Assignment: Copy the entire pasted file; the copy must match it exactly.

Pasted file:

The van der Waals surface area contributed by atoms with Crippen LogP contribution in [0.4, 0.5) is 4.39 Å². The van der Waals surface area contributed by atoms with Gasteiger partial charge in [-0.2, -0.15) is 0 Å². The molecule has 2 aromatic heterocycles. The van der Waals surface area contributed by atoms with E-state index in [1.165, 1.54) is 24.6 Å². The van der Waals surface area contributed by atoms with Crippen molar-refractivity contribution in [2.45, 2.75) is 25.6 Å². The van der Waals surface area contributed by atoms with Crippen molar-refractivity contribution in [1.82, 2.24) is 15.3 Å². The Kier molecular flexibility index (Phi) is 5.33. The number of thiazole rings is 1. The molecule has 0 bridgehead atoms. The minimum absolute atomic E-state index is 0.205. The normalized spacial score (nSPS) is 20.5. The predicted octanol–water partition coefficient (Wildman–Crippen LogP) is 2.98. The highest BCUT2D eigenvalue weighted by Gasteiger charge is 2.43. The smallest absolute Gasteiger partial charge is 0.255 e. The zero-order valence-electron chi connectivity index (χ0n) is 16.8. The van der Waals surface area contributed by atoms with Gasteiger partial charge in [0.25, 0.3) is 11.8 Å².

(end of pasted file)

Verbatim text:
The van der Waals surface area contributed by atoms with Crippen LogP contribution in [0.4, 0.5) is 4.39 Å². The van der Waals surface area contributed by atoms with Gasteiger partial charge in [-0.2, -0.15) is 0 Å². The molecule has 2 aromatic heterocycles. The van der Waals surface area contributed by atoms with E-state index in [1.165, 1.54) is 24.6 Å². The van der Waals surface area contributed by atoms with Crippen molar-refractivity contribution in [2.45, 2.75) is 25.6 Å². The van der Waals surface area contributed by atoms with Crippen molar-refractivity contribution in [1.82, 2.24) is 15.3 Å². The Kier molecular flexibility index (Phi) is 5.33. The number of thiazole rings is 1. The molecule has 0 bridgehead atoms. The minimum absolute atomic E-state index is 0.205. The normalized spacial score (nSPS) is 20.5. The predicted octanol–water partition coefficient (Wildman–Crippen LogP) is 2.98. The highest BCUT2D eigenvalue weighted by Gasteiger charge is 2.43. The smallest absolute Gasteiger partial charge is 0.255 e. The zero-order valence-electron chi connectivity index (χ0n) is 16.8. The van der Waals surface area contributed by atoms with Gasteiger partial charge in [0.25, 0.3) is 11.8 Å².